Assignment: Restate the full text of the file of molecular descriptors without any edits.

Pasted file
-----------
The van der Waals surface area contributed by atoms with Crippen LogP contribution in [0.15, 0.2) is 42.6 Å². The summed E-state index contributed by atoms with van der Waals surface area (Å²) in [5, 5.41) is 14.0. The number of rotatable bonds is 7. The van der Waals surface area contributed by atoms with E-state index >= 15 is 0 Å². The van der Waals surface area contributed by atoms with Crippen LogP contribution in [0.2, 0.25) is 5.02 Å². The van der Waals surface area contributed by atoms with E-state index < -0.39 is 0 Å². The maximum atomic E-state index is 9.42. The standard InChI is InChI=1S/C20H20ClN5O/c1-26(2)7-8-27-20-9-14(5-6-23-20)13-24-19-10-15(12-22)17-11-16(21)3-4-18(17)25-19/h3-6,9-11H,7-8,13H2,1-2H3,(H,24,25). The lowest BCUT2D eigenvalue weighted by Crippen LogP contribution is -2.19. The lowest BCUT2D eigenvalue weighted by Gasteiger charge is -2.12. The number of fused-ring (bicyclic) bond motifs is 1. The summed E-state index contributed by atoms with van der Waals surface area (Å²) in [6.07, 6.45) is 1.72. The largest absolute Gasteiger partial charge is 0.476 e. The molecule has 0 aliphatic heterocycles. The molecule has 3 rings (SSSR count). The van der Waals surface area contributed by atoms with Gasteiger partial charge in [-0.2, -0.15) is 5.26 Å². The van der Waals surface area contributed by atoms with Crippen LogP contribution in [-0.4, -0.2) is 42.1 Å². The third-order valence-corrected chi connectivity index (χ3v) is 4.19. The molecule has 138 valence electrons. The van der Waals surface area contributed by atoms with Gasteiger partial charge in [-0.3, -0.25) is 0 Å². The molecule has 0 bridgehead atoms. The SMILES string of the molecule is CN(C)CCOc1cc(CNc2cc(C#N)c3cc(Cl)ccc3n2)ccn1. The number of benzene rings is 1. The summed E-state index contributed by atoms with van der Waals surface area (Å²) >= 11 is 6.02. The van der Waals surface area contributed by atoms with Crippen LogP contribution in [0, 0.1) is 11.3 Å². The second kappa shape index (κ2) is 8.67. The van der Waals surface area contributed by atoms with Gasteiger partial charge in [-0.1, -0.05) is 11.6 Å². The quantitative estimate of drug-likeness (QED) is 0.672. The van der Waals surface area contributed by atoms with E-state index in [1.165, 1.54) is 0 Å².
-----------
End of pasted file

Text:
The van der Waals surface area contributed by atoms with Crippen LogP contribution in [0.15, 0.2) is 42.6 Å². The summed E-state index contributed by atoms with van der Waals surface area (Å²) in [5, 5.41) is 14.0. The number of rotatable bonds is 7. The van der Waals surface area contributed by atoms with E-state index >= 15 is 0 Å². The van der Waals surface area contributed by atoms with Crippen LogP contribution in [0.2, 0.25) is 5.02 Å². The van der Waals surface area contributed by atoms with E-state index < -0.39 is 0 Å². The maximum atomic E-state index is 9.42. The standard InChI is InChI=1S/C20H20ClN5O/c1-26(2)7-8-27-20-9-14(5-6-23-20)13-24-19-10-15(12-22)17-11-16(21)3-4-18(17)25-19/h3-6,9-11H,7-8,13H2,1-2H3,(H,24,25). The lowest BCUT2D eigenvalue weighted by Crippen LogP contribution is -2.19. The lowest BCUT2D eigenvalue weighted by Gasteiger charge is -2.12. The number of fused-ring (bicyclic) bond motifs is 1. The summed E-state index contributed by atoms with van der Waals surface area (Å²) in [6.07, 6.45) is 1.72. The largest absolute Gasteiger partial charge is 0.476 e. The molecule has 0 aliphatic heterocycles. The molecule has 3 rings (SSSR count). The van der Waals surface area contributed by atoms with Gasteiger partial charge in [-0.2, -0.15) is 5.26 Å². The van der Waals surface area contributed by atoms with Crippen LogP contribution in [-0.4, -0.2) is 42.1 Å². The third-order valence-corrected chi connectivity index (χ3v) is 4.19. The molecule has 138 valence electrons. The van der Waals surface area contributed by atoms with Gasteiger partial charge in [-0.3, -0.25) is 0 Å². The molecule has 0 bridgehead atoms. The SMILES string of the molecule is CN(C)CCOc1cc(CNc2cc(C#N)c3cc(Cl)ccc3n2)ccn1. The number of benzene rings is 1. The summed E-state index contributed by atoms with van der Waals surface area (Å²) >= 11 is 6.02. The van der Waals surface area contributed by atoms with Crippen LogP contribution in [0, 0.1) is 11.3 Å². The second kappa shape index (κ2) is 8.67. The van der Waals surface area contributed by atoms with Gasteiger partial charge in [-0.1, -0.05) is 11.6 Å². The quantitative estimate of drug-likeness (QED) is 0.672. The van der Waals surface area contributed by atoms with E-state index in [1.165, 1.54) is 0 Å².